Guardian Angels

CHRISTINE J. MURRAY

The guardian angel simply has one task that has many facets — to lead the human to the Passion and Cross. Embracing the cross is the only way human beings reach heaven. He does this mainly through pricking our conscience so we can follow the will of God.

Fr. Frederick William Faber, who followed John Henry Newman into the Catholic Church in 1845, succinctly and eloquently describes the guardian angels’ relationship to us in “Hymn to My Guardian Angel”.

“Dear angel! Ever at my side.
How loving must thou be
To leave thy home in heaven to guard
A guilty wretch like me.”

The belief in guardian angels has been taught implicitly in Scripture, in both the Old and New Testament. Besides personal guardian angels, all of Israel was thought to have a guardian angel, as is seen in Exodus 23:20-23.

Two angels led Lot and his daughters out of Sodom and Gomorrah. The angels, disguised as men, had been staying with Lot’s family. Men from the village accosted Lot to offer his visitors for wicked entertainment. When Lot refused, the villagers came after him. The angels shielded him, then informed him of Yahweh’s plan to destroy the city. [1]

After Israel worships the golden calf, Moses offers to atone for their sins. Yahweh tells him they will be punished anyway, but says, “Go now, lead the people to the place of which I told you. My angel shall go before you.” [2]

In Psalms 91:11, it is written that “He will put you in his angels’ charge to guard you wherever you go.”

An angel appears to Daniel to tell him of his 21day struggle with the prince of Persia and his help from Michael the Archangel. He then tells Daniel what will happen to his people. [3]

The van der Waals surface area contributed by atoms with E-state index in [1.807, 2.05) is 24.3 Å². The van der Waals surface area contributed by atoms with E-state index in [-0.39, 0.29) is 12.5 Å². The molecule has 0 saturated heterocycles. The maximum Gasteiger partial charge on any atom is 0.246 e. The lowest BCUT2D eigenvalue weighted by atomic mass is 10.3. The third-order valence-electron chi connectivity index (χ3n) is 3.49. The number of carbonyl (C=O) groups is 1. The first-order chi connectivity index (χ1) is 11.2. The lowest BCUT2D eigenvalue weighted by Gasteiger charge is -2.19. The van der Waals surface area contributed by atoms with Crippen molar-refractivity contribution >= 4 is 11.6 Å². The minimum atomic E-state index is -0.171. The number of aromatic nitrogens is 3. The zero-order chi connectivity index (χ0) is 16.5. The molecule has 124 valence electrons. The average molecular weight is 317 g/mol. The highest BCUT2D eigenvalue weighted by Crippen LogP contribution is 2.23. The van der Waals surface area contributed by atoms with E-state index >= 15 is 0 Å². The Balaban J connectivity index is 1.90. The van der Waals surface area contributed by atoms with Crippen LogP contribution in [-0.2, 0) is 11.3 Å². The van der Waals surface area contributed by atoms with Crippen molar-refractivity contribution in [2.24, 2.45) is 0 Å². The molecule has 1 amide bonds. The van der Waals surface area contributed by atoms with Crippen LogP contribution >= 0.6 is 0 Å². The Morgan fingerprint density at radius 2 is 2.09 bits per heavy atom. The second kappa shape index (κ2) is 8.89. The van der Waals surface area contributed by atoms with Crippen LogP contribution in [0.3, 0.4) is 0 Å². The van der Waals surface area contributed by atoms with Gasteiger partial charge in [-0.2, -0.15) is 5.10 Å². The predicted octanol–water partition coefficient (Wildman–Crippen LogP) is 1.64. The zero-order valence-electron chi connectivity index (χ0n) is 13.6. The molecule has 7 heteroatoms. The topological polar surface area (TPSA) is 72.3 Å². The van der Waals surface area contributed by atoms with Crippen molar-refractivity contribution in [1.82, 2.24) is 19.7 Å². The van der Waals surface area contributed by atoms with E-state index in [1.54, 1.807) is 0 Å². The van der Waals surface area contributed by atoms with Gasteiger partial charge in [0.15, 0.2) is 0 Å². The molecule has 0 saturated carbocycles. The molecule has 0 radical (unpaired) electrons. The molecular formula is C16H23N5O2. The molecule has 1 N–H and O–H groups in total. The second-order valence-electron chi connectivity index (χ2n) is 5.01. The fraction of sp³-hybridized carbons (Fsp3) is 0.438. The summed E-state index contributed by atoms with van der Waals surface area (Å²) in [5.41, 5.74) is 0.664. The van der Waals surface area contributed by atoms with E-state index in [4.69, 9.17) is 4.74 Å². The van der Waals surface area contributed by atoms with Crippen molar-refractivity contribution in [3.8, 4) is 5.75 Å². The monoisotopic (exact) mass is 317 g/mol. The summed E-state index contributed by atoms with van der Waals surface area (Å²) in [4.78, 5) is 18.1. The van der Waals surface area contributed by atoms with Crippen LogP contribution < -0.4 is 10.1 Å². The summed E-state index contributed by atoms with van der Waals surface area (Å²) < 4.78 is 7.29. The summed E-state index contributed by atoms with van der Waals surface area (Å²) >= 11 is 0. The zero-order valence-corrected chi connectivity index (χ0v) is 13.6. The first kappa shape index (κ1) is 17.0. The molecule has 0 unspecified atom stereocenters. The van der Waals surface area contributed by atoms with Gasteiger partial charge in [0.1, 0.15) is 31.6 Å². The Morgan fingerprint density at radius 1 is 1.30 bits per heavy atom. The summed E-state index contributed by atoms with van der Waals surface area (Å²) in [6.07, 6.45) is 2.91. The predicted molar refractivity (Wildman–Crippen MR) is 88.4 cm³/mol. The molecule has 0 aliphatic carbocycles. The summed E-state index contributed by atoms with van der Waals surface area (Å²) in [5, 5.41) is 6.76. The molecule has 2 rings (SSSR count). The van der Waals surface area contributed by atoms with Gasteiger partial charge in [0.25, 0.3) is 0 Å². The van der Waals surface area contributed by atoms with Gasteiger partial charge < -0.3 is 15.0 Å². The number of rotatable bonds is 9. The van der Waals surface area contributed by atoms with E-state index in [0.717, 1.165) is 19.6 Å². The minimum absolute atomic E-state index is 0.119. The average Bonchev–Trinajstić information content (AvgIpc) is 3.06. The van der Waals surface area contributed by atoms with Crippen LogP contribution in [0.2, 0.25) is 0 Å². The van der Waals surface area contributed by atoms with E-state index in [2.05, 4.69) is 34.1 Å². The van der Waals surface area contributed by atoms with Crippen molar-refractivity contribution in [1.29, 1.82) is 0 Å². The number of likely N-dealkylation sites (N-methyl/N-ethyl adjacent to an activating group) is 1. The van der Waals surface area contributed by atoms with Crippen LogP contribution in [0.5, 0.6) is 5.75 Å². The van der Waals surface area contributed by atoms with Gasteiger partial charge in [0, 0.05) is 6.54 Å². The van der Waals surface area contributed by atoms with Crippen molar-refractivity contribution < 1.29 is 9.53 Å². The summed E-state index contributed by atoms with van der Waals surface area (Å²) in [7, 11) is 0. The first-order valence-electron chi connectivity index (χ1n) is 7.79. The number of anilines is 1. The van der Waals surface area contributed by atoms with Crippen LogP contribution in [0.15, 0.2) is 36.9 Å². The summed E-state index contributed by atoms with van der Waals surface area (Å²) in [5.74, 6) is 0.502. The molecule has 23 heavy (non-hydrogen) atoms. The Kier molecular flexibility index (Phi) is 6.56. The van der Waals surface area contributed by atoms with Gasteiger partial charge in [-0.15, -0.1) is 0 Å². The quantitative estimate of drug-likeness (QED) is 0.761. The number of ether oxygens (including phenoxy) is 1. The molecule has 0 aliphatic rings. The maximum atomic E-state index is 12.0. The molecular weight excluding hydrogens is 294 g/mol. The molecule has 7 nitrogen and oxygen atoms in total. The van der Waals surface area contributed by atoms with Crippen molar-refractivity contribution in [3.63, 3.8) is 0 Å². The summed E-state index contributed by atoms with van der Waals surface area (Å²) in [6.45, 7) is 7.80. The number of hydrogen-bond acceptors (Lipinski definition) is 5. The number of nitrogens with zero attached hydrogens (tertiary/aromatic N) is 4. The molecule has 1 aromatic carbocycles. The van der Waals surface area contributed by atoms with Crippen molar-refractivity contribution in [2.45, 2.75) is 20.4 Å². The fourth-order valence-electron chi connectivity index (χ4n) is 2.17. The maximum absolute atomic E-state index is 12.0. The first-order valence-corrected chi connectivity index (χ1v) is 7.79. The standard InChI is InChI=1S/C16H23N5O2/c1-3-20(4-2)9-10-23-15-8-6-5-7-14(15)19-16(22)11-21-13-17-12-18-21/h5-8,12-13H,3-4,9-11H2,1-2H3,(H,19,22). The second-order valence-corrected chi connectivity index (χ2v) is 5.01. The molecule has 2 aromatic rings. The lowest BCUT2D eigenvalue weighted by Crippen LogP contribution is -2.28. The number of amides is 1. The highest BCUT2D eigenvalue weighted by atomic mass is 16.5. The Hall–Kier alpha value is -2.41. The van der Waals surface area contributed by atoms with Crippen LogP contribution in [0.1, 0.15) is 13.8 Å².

Raphael the Archangel accompanied Tobias on his journey to collect the silver his father had left 20 years earlier with Gabael in Media. In the process, he also found Sarah for him to take for a bride and a cure for his father Tobit’s blindness. [4]

Jesus speaks of guardian angels in the Gospel according to Matthew when he says, “See that you never despise any of these little ones, for I tell you that their angels in heaven are continually in the presence of my Father in heaven.” [5]

In the first chapter to the Hebrews, Paul refutes claims that the angels were made above God’s Son. He also says of angels, “The truth is they are all spirits whose work is service, sent to help those who will be the heirs of salvation.” [6]

The most dramatic evidence in the New Testament is in Acts 12, where an angel miraculously delivers Peter from prison. When the apostle realized that he had been freed from Herod, he went to the house of Mary the mother of John Mark, where a servant named Rhoda came to answer it. She was so overjoyed at hearing his voice that she left him outside to tell the others. They told her she was mad. Upon her insistence, they said, “It must be his angel!” [7]